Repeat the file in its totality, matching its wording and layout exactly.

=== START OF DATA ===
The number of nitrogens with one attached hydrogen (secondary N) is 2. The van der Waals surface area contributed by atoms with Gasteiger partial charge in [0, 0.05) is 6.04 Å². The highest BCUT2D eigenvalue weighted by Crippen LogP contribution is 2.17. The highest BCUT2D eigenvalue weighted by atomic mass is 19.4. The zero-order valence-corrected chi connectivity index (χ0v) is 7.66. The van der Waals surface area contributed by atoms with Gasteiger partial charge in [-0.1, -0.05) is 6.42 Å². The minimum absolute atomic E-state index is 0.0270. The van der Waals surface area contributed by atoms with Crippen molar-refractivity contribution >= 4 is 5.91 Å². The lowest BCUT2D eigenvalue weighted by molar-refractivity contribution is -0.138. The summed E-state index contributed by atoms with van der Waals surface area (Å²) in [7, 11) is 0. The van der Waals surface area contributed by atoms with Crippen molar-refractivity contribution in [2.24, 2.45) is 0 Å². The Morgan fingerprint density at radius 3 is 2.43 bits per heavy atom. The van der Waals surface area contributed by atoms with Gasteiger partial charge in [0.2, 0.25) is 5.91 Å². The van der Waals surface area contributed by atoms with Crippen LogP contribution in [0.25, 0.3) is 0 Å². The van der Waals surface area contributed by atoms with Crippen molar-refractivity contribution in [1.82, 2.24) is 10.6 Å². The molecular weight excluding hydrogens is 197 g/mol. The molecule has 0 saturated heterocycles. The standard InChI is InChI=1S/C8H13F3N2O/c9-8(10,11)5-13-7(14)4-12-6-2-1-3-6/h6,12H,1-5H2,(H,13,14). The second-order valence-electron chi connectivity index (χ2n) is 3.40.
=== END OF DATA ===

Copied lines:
The number of nitrogens with one attached hydrogen (secondary N) is 2. The van der Waals surface area contributed by atoms with Gasteiger partial charge in [0, 0.05) is 6.04 Å². The highest BCUT2D eigenvalue weighted by Crippen LogP contribution is 2.17. The highest BCUT2D eigenvalue weighted by atomic mass is 19.4. The zero-order valence-corrected chi connectivity index (χ0v) is 7.66. The van der Waals surface area contributed by atoms with Gasteiger partial charge in [-0.1, -0.05) is 6.42 Å². The minimum absolute atomic E-state index is 0.0270. The van der Waals surface area contributed by atoms with Crippen molar-refractivity contribution >= 4 is 5.91 Å². The lowest BCUT2D eigenvalue weighted by molar-refractivity contribution is -0.138. The summed E-state index contributed by atoms with van der Waals surface area (Å²) in [7, 11) is 0. The van der Waals surface area contributed by atoms with Crippen molar-refractivity contribution in [2.24, 2.45) is 0 Å². The Morgan fingerprint density at radius 3 is 2.43 bits per heavy atom. The van der Waals surface area contributed by atoms with Gasteiger partial charge in [0.2, 0.25) is 5.91 Å². The van der Waals surface area contributed by atoms with Crippen LogP contribution in [0.25, 0.3) is 0 Å². The van der Waals surface area contributed by atoms with Crippen molar-refractivity contribution in [1.82, 2.24) is 10.6 Å². The molecular weight excluding hydrogens is 197 g/mol. The molecule has 0 saturated heterocycles. The standard InChI is InChI=1S/C8H13F3N2O/c9-8(10,11)5-13-7(14)4-12-6-2-1-3-6/h6,12H,1-5H2,(H,13,14). The second-order valence-electron chi connectivity index (χ2n) is 3.40.